Schools Districts Standing Firm, Telling Corcoran They Are In Compliance
Hillsborough, Palm Beach, Leon, Duval, Sarasota and Miami-Dade reply to the education commissioner that their policies are appropriate.
Updated at 8 a.m. Sept. 3, 2021
Education Commissioner Richard Corcoran has notified at least 10 Florida school districts that they are enforcing mask mandates that are in violation of a new Department of Health rule.
All have been threatened with financial penalties if they do not comply, and two – Broward and Alachua – already have been told school officials will not be paid as a penalty.
On Wednesday, at least six others – Hillsborough, Duval, Leon, Palm Beach, Sarasota and Miami-Dade – replied that they believe they are in compliance by allowing only medical exemptions to their mandates.
The new rule was triggered by a Gov. Ron DeSantis executive order that effectively blocks such local restrictions. To enforce the order, the health department said districts must allow parents an opt-out. The order and rule were built upon a new law, called the Parents’ Bill of Rights.
The law says any action to usurp parental choice must be “reasonable and necessary to achieve a compelling state interest and that such action is narrowly tailored and is not otherwise served by a less restrictive means.”
A circuit judge quoted that language last week in ruling verbally that the executive order was unconstitutional and unenforceable. His written order was filed Thursday and DeSantis appealed the decision to the 1st District Court of Appeal in Tallahassee, effectively issuing a stay. Administration officials may continue to enforce the state rule until an appellate ruling.
Hillsborough's school district replied that the health department rule allows masks but does not prohibit medical exemptions. It also notes that the state Constitution grants local districts the power to decide such policies.
Leon schools Superintendent Rocky Hanna echoed that response.
“The DOH Rule does not dictate the procedures that school districts must follow for the opt-out or the criteria that are to be applied. Each individual school district has to determine the appropriate procedures and criteria for its district based upon local conditions, which is what we have done,” Hanna wrote in the reply to Corcoran.
In their letter to Corcoran, Duval schools Superintendent Diana L. Greene and school board Chair Elizabeth Andersen called the district's mandate lawful and necessary.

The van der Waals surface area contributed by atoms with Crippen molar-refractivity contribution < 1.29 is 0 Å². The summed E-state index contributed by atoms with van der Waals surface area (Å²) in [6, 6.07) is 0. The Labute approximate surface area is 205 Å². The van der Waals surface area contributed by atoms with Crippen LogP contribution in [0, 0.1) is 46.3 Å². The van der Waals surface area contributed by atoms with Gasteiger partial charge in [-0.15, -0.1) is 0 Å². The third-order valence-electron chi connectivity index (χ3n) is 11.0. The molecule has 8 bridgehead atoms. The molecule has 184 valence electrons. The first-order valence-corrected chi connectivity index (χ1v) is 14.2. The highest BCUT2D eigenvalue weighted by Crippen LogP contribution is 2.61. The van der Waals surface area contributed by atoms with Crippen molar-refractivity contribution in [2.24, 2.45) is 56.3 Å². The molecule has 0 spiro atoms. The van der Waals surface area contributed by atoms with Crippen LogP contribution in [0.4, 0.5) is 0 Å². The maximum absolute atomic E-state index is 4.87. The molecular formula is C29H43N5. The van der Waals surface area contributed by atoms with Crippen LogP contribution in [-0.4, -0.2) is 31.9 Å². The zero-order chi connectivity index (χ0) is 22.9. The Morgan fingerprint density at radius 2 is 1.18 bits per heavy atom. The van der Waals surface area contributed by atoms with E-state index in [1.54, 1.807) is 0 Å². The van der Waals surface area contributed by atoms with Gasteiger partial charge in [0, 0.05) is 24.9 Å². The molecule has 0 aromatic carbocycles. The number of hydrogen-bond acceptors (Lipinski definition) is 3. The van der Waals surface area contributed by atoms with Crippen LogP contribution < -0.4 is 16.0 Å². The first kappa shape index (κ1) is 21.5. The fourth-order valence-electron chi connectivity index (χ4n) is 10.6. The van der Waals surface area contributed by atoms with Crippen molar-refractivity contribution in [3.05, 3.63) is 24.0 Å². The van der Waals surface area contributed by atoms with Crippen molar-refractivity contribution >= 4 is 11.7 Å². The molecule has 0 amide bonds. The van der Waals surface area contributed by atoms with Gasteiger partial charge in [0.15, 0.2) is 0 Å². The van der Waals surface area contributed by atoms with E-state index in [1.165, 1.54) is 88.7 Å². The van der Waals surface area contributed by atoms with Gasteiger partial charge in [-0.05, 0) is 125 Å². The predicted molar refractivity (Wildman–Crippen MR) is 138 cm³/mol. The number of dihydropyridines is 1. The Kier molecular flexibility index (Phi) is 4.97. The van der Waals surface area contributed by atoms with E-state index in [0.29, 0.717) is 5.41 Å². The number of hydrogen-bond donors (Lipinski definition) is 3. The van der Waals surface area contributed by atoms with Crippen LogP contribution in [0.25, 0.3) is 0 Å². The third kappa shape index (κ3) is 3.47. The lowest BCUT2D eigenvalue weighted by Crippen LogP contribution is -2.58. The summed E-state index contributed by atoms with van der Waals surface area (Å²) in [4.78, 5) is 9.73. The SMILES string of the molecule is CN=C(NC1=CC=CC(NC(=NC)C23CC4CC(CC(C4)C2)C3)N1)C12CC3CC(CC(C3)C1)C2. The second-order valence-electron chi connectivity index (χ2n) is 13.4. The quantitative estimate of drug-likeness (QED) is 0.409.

“It was not and is not the intent of the (Duval County Public Schools) to violate any lawful rule of the Board of Education or the Department of Health,” the letter reads.
In its reply, Miami-Dade's school district said the Department of Education's actions were unconstitutional and a violation the Parents' Bill of Rights.
“It is clear that the School Board has a compelling state interest in controlling a deadly communicable disease, like COVID-19,” Miami-Dade Superintendent Alberto Carvalho wrote.
The districts that have enacted mandates with some form of medical-only exemption include Hillsborough, Leon, Sarasota, Orange, Palm Beach, Indian River, Duval, Broward, Alachua, Miami-Dade, Volusia, Lee and Brevard.
The Lake County School Board took no action Thursday after its superintendent recommended a “targeted” mask rule only for schools with a COVID positivity rate above 5%. There will be further discussion at a future meeting.
Also Thursday, Seminole County's school board decided to keep its current mask policy that allows a parent to opt-out.
On Monday, Corcoran announced that school board members in Alachua and Broward counties will not be getting paychecks from the Department of Education this month, saying their mandatory face mask policies violate parental rights. The department will hold onto the funds until each school board complies with the executive order.
"We're going to fight to protect parents' rights to make health care decisions for their children," Corcoran said. "They know what is best for their children."
Charles Gallagher, one of the attorneys representing parents who sued the state in favor of mask requirements, said the state has no legal backing to punish these districts:
"I don't see how anybody can argue that they are unclear of the ruling. And then, you know, act in a way that's contrary to that. So we don't think it's a permissible exercise,” Gallagher said.
Information from NPR, Health News Florida's Daylina Miller and Rick Mayer, WJCT's Claire Heddles and WMFE's Joe Byrnes was used in this report.